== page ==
He groaned a little as he rolled over to receive his visitors. He had lost weight. Once a rosy-cheeked and hale man, here - in the hospital bed without his turban and jewel, without the monkey and audience, of which he was in such easy and total command - Ramanuja presented a pallid and weary visage. Nevertheless, he looked many times better than he had upon his last meeting with the erstwhile investigators. Most of all, Cati appreciated the fact that he was free of the tubes and ghastly equipment.
As he recognized the trio, his eyebrows lifted and his limp mouth pulled into a little smile. "Hello!" he cheered (as cheerily as one might expect). "Our saviors have come to visit! Kindly sit and rest. We were just listening to the birds sing." Outside the cracked window, a pair of pigeons cooed sweetly to one another.
His eyes were slightly red, and his lips were dry and cracked. Looking to the window, he pushed himself up in bed. His list of woes was short, as described by Doctor Cherry: minor lacerations on the eyes, mouth, ears, and at various joints; a few bruises; severe dehydradation. "He'll should be fine by now," he had explained, "really. He's been chit-chatting with the police all afternoon."
The swami did not look fine. Without pulling his gaze away from the pigeons, pushed his lips out, as if puckering for a kiss, and reached for the glass of water on his nightstand. "We think that you, sir," he said deliberately and seriously to Thelonius, "do very well as you are, testing Maya rather than seeing through it." It seemed that even now he couldn't resist making such comments. But his tone of voice was wholly different from his grandiose stage character, and his words rang with all the more sincerity for it. Maya, then - the illusionary world of experience per Eastern religion - what of it? (The line between religion and the occult blurred often enough that Thel had cultivated an acquaintance with a fair number of 'strictly religious' practices in his time, from Jainas to snake-handlers. Maya was one of these concepts.)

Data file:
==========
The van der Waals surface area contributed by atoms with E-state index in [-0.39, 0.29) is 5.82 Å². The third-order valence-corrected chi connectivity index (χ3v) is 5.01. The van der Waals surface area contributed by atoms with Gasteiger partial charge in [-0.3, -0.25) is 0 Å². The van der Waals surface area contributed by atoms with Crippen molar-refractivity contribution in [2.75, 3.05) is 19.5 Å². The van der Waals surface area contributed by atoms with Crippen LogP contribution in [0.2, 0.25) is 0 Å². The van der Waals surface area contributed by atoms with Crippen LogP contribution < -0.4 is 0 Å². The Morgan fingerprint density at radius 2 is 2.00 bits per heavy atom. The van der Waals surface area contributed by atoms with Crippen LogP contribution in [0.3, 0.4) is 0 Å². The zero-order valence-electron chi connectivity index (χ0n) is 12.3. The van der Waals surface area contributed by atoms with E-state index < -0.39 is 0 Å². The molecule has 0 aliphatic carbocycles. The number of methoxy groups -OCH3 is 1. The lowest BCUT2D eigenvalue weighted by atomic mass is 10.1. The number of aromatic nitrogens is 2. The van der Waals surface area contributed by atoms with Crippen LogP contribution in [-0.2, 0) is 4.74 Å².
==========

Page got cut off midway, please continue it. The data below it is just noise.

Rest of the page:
Ramanuja replaced his glass, and pulled his blanket up to his shoulders, binding himself. "And, you, madam, have risen to the occasion most admirably. We know, for you saw what sorry is'tate we were in." He nodded sullenly towards Cati. "As have you, sir" - it was Henri's turn - "for we think that you have the most questions of all. Is that not what you all have come for?"
"The men who killed Margaret are unknown to us. Margaret was our pupil, we were her swami. We were very close, but it is not as some have suspected. I am very sorry for the Whitcombe family." Wrapped in his blanket, he looked like no monk or mystic. If he were only to put on a button down shirt and a normal pair of trousers, he could disappear right into the city crowds. He turned his face towards the window again. After a moment the swami said, "You will be wanting to ask better questions this time."
(Thel passed an occult check.)